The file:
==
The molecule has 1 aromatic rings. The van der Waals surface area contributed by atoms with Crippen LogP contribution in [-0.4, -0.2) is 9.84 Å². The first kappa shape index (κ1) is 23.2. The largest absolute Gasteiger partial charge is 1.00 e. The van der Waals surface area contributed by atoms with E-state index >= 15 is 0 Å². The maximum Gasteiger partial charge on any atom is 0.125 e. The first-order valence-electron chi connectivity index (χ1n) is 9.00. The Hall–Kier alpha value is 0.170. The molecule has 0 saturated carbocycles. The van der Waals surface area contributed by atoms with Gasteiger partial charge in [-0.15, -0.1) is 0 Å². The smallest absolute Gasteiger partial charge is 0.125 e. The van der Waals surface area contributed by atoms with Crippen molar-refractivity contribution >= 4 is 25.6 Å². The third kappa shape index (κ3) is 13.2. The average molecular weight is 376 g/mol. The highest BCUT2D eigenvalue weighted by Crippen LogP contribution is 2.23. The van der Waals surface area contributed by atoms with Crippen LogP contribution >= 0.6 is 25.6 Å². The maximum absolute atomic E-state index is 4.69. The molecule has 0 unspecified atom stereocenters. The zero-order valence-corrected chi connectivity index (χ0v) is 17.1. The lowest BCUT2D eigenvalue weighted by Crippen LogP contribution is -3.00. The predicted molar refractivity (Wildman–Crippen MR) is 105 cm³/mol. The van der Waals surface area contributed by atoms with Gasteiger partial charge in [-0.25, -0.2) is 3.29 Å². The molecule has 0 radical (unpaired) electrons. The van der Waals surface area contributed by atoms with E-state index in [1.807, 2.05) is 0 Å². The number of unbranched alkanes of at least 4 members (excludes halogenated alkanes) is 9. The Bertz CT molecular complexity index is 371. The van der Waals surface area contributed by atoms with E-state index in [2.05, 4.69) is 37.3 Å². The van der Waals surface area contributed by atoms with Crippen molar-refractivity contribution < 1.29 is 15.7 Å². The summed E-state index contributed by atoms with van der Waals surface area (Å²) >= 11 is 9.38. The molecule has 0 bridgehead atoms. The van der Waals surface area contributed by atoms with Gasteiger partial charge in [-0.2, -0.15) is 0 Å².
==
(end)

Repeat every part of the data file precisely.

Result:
The molecule has 1 aromatic rings. The van der Waals surface area contributed by atoms with Crippen LogP contribution in [-0.4, -0.2) is 9.84 Å². The first kappa shape index (κ1) is 23.2. The largest absolute Gasteiger partial charge is 1.00 e. The van der Waals surface area contributed by atoms with E-state index >= 15 is 0 Å². The maximum Gasteiger partial charge on any atom is 0.125 e. The first-order valence-electron chi connectivity index (χ1n) is 9.00. The Hall–Kier alpha value is 0.170. The molecule has 0 saturated carbocycles. The van der Waals surface area contributed by atoms with Gasteiger partial charge in [-0.15, -0.1) is 0 Å². The smallest absolute Gasteiger partial charge is 0.125 e. The van der Waals surface area contributed by atoms with Crippen molar-refractivity contribution >= 4 is 25.6 Å². The third kappa shape index (κ3) is 13.2. The average molecular weight is 376 g/mol. The highest BCUT2D eigenvalue weighted by Crippen LogP contribution is 2.23. The van der Waals surface area contributed by atoms with Crippen LogP contribution >= 0.6 is 25.6 Å². The maximum absolute atomic E-state index is 4.69. The molecule has 0 unspecified atom stereocenters. The zero-order valence-corrected chi connectivity index (χ0v) is 17.1. The lowest BCUT2D eigenvalue weighted by Crippen LogP contribution is -3.00. The predicted molar refractivity (Wildman–Crippen MR) is 105 cm³/mol. The van der Waals surface area contributed by atoms with Gasteiger partial charge in [-0.25, -0.2) is 3.29 Å². The molecule has 0 radical (unpaired) electrons. The van der Waals surface area contributed by atoms with E-state index in [1.807, 2.05) is 0 Å². The number of unbranched alkanes of at least 4 members (excludes halogenated alkanes) is 9. The Bertz CT molecular complexity index is 371. The van der Waals surface area contributed by atoms with E-state index in [2.05, 4.69) is 37.3 Å². The van der Waals surface area contributed by atoms with Crippen molar-refractivity contribution < 1.29 is 15.7 Å². The summed E-state index contributed by atoms with van der Waals surface area (Å²) >= 11 is 9.38. The molecule has 0 bridgehead atoms. The van der Waals surface area contributed by atoms with Gasteiger partial charge in [-0.2, -0.15) is 0 Å².